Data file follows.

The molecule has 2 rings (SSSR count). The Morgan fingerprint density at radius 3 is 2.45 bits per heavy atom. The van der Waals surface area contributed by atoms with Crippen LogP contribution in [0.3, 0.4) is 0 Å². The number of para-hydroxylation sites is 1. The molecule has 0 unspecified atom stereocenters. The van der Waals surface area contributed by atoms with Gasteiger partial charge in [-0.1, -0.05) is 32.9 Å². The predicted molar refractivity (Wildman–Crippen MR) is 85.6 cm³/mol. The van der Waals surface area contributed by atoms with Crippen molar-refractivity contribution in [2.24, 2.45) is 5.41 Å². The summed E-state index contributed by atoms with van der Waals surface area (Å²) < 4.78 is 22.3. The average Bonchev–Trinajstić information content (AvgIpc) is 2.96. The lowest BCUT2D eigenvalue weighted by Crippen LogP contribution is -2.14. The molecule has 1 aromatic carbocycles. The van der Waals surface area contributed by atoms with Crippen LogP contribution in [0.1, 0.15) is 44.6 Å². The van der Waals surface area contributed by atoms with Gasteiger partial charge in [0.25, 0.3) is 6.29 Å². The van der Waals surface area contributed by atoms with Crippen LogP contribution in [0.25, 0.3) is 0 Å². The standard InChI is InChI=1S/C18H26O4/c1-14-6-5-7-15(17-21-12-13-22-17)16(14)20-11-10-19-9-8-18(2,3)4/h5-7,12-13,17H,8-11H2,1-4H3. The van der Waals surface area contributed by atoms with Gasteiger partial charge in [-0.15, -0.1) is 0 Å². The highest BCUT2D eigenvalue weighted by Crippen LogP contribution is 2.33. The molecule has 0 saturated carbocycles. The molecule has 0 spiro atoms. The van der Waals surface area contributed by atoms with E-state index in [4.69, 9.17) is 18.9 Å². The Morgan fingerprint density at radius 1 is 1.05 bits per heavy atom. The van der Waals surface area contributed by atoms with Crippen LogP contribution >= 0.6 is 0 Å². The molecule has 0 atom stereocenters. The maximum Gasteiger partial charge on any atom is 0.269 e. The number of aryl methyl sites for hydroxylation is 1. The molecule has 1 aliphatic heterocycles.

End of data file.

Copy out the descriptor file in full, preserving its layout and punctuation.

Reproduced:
The molecule has 2 rings (SSSR count). The Morgan fingerprint density at radius 3 is 2.45 bits per heavy atom. The van der Waals surface area contributed by atoms with Crippen LogP contribution in [0.3, 0.4) is 0 Å². The number of para-hydroxylation sites is 1. The molecule has 0 unspecified atom stereocenters. The van der Waals surface area contributed by atoms with Gasteiger partial charge in [-0.1, -0.05) is 32.9 Å². The predicted molar refractivity (Wildman–Crippen MR) is 85.6 cm³/mol. The van der Waals surface area contributed by atoms with Crippen molar-refractivity contribution in [2.24, 2.45) is 5.41 Å². The summed E-state index contributed by atoms with van der Waals surface area (Å²) < 4.78 is 22.3. The average Bonchev–Trinajstić information content (AvgIpc) is 2.96. The lowest BCUT2D eigenvalue weighted by Crippen LogP contribution is -2.14. The molecule has 1 aromatic carbocycles. The van der Waals surface area contributed by atoms with Crippen LogP contribution in [0.1, 0.15) is 44.6 Å². The van der Waals surface area contributed by atoms with Gasteiger partial charge in [0.25, 0.3) is 6.29 Å². The van der Waals surface area contributed by atoms with Crippen LogP contribution in [0.25, 0.3) is 0 Å². The standard InChI is InChI=1S/C18H26O4/c1-14-6-5-7-15(17-21-12-13-22-17)16(14)20-11-10-19-9-8-18(2,3)4/h5-7,12-13,17H,8-11H2,1-4H3. The van der Waals surface area contributed by atoms with Gasteiger partial charge in [-0.15, -0.1) is 0 Å². The highest BCUT2D eigenvalue weighted by Crippen LogP contribution is 2.33. The molecule has 0 saturated carbocycles. The molecule has 0 spiro atoms. The van der Waals surface area contributed by atoms with E-state index in [4.69, 9.17) is 18.9 Å². The Morgan fingerprint density at radius 1 is 1.05 bits per heavy atom. The van der Waals surface area contributed by atoms with Crippen LogP contribution >= 0.6 is 0 Å². The molecule has 0 atom stereocenters. The maximum Gasteiger partial charge on any atom is 0.269 e. The number of aryl methyl sites for hydroxylation is 1. The molecule has 1 aliphatic heterocycles.